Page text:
Betrayal Review – Say hello to TV’s sweetest spy

Although every actor on earth has enjoyed a stint as the frontrunner to play the next Bond, Charlie Cox seems to be the only exception.

Despite sharing age, gender, and ethnicity with every screen Bond so far — not to mention a useful sideline as a superhero given he plays Daredevil in the Marvel Cinematic Universe — for some reason he just didn’t quite make the cut.

The reason seems to be treason (Netflix). A big part of a potential 007 audition sequence would be someone playing a little Bundy on the small screen, as Tom Hiddleston did with The Night Manager and James Norton with McMafia.

It’s a chance for them to dress the part, brood in a variety of lavish locations and occasionally tinker with guns. Betrayal — a spy thriller written by the Oscar-nominated Bridge of Spies co-writer — feels like it should have been cut from the exact same cloth.

However, our first meaningful introduction to Cox’s spy comes during a scene in a school library where he cheerfully tells a group of elementary-aged kids what it’s like to be a spy. Which, anyway, is not something you can imagine Daniel Craig.

In fact, throughout the betrayal, Cox is less of an international man of mystery but more of a beautiful Labrador who has somehow acquired the skill to operate a humanoid robot.

Ciarán Hinds lasts a bit longer than he did in The English. Photography: Anna Blumenkron

But Cox isn’t just a spy. Although he appears to be a particularly meek supply teacher, he is in fact MI6’s second-in-command. And when his boss (Ciarán Hinds, thankfully, is given more than he would in English) becomes incapacitated during a mishap of whiskey poisoning, it falls to Cox to run the ship. This is obviously silly, since the guy seems like his natural calling is hosting a CBeebies series about the importance of cuddling, but let’s just go with it.

It’s very difficult to say anything specific about the plot from this point on because that would unravel the entire series, but it’s safe to say things don’t quite work out. Poisoning Hinds is Olga Kurylenko, who has a past with Cox, and things get more complicated until his entire family ends up embroiled in the chaos.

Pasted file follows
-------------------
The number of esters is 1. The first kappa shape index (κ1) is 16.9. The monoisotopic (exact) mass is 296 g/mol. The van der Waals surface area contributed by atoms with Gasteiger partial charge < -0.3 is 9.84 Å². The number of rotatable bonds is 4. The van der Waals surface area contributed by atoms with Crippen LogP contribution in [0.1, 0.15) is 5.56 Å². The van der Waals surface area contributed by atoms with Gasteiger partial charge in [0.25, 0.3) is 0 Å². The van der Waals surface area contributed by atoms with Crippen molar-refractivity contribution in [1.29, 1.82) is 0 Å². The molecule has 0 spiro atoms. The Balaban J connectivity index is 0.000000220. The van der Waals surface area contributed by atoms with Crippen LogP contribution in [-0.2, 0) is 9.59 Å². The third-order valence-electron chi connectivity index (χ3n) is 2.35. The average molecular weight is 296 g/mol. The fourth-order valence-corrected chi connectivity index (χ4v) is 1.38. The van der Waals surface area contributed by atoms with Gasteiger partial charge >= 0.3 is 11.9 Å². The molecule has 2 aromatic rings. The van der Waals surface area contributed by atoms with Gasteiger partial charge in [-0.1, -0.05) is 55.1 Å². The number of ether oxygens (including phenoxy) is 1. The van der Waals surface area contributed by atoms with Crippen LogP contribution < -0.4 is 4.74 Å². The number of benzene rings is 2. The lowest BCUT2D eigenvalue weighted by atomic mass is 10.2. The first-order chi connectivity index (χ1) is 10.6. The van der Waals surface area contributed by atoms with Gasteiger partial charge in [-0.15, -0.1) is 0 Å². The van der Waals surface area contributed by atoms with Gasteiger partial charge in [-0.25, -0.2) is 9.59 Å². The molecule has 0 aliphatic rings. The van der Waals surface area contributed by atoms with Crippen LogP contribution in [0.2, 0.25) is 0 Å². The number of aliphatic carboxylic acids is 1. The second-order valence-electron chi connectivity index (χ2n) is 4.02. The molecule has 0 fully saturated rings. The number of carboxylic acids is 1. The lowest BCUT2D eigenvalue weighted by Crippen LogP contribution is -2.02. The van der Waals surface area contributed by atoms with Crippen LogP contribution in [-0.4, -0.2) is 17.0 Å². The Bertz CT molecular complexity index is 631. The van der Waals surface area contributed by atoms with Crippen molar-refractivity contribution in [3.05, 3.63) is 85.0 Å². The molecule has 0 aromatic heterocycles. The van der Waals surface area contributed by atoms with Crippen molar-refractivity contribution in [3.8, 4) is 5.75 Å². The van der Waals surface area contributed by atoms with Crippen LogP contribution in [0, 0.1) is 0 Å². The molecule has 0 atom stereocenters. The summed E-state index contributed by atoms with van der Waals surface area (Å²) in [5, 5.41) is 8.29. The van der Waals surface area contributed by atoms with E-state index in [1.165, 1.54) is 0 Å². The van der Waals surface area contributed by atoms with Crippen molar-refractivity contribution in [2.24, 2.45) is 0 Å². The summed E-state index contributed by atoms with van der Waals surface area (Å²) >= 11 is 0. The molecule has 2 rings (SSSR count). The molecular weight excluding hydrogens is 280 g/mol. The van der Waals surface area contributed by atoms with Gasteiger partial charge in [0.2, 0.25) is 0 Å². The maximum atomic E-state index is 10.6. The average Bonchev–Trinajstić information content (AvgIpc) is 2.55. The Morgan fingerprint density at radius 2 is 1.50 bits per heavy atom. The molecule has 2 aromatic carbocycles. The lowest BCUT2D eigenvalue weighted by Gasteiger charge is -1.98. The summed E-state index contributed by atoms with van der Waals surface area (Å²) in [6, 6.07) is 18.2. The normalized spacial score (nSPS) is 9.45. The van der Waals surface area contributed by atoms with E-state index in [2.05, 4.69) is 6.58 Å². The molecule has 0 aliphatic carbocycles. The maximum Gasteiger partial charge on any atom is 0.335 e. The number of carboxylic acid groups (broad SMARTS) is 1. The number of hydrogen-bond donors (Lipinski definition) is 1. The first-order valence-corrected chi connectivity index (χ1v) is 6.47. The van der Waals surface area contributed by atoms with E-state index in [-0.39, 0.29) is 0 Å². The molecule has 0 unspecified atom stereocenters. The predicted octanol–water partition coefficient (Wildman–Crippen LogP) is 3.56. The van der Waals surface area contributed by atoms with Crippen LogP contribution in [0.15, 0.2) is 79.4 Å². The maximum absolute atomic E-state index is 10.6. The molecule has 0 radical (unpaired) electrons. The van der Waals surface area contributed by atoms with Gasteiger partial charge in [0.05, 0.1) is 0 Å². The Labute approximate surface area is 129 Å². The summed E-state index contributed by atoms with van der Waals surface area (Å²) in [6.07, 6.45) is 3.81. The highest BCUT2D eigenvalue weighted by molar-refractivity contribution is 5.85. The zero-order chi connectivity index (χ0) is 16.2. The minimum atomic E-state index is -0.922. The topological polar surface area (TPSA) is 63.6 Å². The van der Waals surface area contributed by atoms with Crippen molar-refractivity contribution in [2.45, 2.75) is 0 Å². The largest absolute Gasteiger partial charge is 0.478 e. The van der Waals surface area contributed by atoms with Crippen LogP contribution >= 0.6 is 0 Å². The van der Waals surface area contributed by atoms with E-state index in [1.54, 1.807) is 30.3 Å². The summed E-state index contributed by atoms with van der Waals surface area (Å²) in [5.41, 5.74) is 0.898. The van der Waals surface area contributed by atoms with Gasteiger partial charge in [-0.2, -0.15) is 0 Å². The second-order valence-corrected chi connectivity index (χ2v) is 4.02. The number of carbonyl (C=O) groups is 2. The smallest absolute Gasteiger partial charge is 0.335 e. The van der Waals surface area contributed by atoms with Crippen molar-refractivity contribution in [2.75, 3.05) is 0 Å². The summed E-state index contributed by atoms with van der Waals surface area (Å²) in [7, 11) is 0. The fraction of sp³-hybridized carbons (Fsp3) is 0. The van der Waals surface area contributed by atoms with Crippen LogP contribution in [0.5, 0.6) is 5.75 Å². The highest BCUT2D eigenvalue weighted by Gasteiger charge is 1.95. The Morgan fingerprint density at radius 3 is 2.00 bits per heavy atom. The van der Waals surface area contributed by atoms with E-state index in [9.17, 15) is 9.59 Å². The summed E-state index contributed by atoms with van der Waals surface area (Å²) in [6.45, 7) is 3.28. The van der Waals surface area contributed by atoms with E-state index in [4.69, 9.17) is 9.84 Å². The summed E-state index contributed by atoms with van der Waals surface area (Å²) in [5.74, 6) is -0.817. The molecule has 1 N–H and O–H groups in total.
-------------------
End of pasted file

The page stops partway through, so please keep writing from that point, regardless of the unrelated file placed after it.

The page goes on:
I can tell you that the plot involves a whole English language of contemporary references—kompromat, shady Russian lords, Tory leadership campaign—and that the show takes place in London, because this is one of those shows where scenes don’t count unless there is an instantly recognizable landmark in the middle of London is in the middle of the screen. Any more than that would ruin the ride.

It’s a good ride, too. Treason manages that brilliant TV trick of sucking you in with its labyrinthine plot so effectively that you don’t realize how stupid it is until long after the credits roll, at which point it hits you like a ton of bricks. It does, however, have an air of unfulfilled promise.

Oddly enough, in the era of Far Too Much Television, you’d wish the show had lasted longer, but that’s the way it is with Betrayal. It’s a fairly limited five-part limited series, but it feels as if it’s set to be something more substantial.

What it sounds like is, in fact, one of those old big American network shows that ran for half a year at a time. One of those inexplicable spy-thriller novels like 24 or Homeland that never runs out of intricate plots that went … way … to … Top.

I dare say I would have enjoyed betrayal more if that had been the case. Instead, with a total runtime of less than four hours, Treason strikes all the required beats in nothing less than a blind scare.

Someone gets kidnapped, but is then found before anyone has a chance to start worrying. There is a government spy, but all this is settled with a wave of a hand. If anyone seems suspicious or mysterious in any way, their true motives are usually explained in a scene or two, so that the show doesn’t have to drop its crazy rumble to the finish line.

It’s fun, but frustrating. Spend a few more episodes with Labrador Bond and all his stupid problems, and the betrayal would have been a reversal.

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